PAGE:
One example of this is Carbon. Just last year, the 3D printer manufacturer reduced its price for three different resins to $50 per litre, down from $300 per litre in 2016. Carbon says that the key to the price reduction lies in high-volume applications of its 3D printers.
With Carbon’s example in mind, we believe that there’s a potential for other manufacturers to follow a similar path as their volume and customer reach expand.
The rise of the open materials model could also help to bring material costs down, as it opens the market to many more material suppliers. The more market players there are, the higher the competition — which could help to bring prices down.
5. Global chemical companies are getting more involved
Many large chemical companies have jumped on the 3D printing bandwagon over the last year, having witnessed the industry’s steady growth. Countless partnerships have already been signed, as well as renewed investment into new facilities and material launches.
For example, Stratasys and Solvay have announced a joint materials roadmap in May of this year. This roadmap will see Solvay developing high-performance materials like PEEK for Stratasys 3D printers. Thanks to this partnership, the two companies are already preparing to commercialise an AM-ready filament based on Solvay’s Radel polyphenylsulfone (PPSU) polymer.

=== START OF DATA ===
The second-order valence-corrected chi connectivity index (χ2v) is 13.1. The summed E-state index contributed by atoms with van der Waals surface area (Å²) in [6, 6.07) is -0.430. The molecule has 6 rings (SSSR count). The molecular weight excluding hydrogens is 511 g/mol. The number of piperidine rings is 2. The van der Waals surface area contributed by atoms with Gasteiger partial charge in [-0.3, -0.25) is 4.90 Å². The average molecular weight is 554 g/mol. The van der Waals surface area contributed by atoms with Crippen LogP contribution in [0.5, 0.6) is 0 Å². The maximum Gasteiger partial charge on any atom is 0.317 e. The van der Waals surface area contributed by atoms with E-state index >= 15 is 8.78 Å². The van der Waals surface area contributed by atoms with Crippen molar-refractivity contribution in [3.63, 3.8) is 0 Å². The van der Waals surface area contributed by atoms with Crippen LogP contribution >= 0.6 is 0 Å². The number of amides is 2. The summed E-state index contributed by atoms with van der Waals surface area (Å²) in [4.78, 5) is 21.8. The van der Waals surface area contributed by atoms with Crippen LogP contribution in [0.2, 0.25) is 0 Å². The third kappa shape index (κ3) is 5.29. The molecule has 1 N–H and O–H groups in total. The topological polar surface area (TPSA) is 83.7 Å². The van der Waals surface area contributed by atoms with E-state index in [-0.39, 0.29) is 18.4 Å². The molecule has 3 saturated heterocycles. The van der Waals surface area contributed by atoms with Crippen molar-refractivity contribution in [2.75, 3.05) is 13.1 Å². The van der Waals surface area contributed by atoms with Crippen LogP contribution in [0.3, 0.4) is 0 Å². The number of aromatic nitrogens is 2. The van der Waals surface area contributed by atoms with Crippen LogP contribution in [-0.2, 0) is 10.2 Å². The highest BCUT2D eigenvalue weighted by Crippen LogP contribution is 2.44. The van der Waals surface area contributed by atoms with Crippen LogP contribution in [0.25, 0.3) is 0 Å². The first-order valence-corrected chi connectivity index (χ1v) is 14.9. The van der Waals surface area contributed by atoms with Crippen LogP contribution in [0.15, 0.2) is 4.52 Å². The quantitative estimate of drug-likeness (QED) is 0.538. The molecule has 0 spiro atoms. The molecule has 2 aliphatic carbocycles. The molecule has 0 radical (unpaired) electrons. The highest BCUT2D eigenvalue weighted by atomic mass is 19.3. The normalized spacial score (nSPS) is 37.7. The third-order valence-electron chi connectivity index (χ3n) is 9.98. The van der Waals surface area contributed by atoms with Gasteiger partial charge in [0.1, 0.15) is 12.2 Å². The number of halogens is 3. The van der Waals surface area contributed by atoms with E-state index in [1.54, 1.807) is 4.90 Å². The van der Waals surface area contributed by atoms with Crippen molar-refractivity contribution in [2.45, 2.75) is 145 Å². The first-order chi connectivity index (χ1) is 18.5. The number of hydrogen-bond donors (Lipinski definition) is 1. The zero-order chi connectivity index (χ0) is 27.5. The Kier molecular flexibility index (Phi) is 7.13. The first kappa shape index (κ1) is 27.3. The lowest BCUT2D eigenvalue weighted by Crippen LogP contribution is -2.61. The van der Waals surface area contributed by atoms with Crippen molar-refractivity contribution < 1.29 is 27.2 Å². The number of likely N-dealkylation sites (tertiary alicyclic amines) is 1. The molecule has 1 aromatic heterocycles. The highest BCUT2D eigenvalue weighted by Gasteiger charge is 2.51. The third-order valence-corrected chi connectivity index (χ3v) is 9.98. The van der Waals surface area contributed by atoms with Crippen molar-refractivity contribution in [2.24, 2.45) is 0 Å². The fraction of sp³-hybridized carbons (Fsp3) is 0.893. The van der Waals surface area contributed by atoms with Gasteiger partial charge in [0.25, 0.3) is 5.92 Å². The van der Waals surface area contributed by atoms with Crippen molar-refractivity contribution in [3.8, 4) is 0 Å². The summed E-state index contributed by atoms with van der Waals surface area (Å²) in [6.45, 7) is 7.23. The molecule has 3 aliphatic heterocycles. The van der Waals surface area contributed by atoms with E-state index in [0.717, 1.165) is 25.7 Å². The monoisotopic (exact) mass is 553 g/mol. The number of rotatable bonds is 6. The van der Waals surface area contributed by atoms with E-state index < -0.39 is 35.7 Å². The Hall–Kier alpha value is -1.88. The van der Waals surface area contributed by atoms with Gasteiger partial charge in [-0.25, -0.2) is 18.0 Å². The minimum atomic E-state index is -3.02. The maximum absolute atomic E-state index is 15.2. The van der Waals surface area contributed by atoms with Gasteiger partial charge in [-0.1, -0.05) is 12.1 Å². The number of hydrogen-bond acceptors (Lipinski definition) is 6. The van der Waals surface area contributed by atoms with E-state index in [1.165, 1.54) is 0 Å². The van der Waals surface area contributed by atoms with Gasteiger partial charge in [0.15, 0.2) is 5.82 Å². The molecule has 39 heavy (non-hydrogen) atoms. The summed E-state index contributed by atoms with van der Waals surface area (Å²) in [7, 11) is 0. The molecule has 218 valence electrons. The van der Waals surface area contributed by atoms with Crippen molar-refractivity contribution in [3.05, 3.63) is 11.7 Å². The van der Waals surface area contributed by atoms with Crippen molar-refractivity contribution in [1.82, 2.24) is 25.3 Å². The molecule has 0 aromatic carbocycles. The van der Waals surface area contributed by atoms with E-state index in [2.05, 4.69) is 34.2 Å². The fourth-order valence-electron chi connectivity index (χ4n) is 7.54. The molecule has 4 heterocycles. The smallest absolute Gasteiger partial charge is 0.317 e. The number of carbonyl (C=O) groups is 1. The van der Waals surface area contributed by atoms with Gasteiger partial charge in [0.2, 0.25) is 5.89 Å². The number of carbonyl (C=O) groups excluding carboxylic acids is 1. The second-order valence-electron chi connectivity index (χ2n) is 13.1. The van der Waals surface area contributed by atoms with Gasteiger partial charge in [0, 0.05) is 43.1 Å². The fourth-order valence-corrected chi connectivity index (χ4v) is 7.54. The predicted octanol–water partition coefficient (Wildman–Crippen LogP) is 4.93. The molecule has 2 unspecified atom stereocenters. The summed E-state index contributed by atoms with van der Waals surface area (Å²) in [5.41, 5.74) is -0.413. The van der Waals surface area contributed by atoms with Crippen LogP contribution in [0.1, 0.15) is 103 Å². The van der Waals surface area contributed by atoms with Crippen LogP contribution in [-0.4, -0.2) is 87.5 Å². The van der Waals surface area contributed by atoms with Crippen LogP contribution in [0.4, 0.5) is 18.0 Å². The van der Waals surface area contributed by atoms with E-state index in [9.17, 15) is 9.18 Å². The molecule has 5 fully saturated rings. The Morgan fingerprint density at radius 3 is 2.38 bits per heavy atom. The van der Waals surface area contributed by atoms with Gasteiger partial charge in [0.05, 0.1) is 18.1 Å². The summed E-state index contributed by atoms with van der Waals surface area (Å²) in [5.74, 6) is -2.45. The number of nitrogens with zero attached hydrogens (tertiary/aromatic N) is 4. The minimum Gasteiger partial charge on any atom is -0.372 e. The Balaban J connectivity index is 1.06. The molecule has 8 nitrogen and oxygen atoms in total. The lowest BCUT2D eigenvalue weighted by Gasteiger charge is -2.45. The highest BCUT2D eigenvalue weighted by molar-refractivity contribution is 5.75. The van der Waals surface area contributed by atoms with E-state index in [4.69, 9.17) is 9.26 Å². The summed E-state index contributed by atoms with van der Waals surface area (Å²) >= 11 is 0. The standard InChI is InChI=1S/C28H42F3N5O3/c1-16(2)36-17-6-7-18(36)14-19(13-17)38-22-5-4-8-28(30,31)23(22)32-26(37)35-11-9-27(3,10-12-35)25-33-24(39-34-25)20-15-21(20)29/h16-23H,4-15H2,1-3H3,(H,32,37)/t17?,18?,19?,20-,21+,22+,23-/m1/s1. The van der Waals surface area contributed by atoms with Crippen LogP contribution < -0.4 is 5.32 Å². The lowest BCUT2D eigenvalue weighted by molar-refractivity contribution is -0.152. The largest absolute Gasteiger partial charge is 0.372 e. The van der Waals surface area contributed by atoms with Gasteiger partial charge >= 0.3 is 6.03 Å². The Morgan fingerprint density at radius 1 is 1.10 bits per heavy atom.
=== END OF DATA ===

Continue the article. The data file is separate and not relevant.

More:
On the investment side, UK-based material developer Victrex plans to invest millions of euros into Dutch 3D printer and software developer Bond 3D. The substantial investment will help the company to accelerate 3D printed PAEK and PEEK parts to market.
Furthermore, chemical giant BASF has signed numerous partnerships within the 3D printing industry. The most recent has been 3D printing startup, Impossible Objects. Through this partnership, BASF will provide Impossible Objects with its Polyamide 6 material. By combining it with Impossible Objects’ new composite technology, the companies look to broaden the range of production applications, especially in the automotive and industrial sectors.
These examples showcase a strong trend within the 3D printing industry: large material companies are getting more and more serious about 3D printing as an industrial solution – yet another indicator of this industry’s overall potential over the next few years.
Toward a thriving future
The materials market remains a vital part of the 3D printing industry — and as we’ve seen, a few key trends are helping to shape the future of the market.
Perhaps the trend that will have the biggest impact is the increased activity within materials development. In many ways, this increase in activity is being driven by market demand, with customers demanding more materials, particularly for production applications.
To capitalise on this growing demand, chemical companies are continuing to strengthen their position in the market through greater R&D, investment and partnerships. Similarly, machine manufacturers are also aiming to leverage the power of collaboration.
As the material selection expands and costs begin to come down, this can only serve to broaden the current applications of 3D printing, and further the adoption of the technology across industries.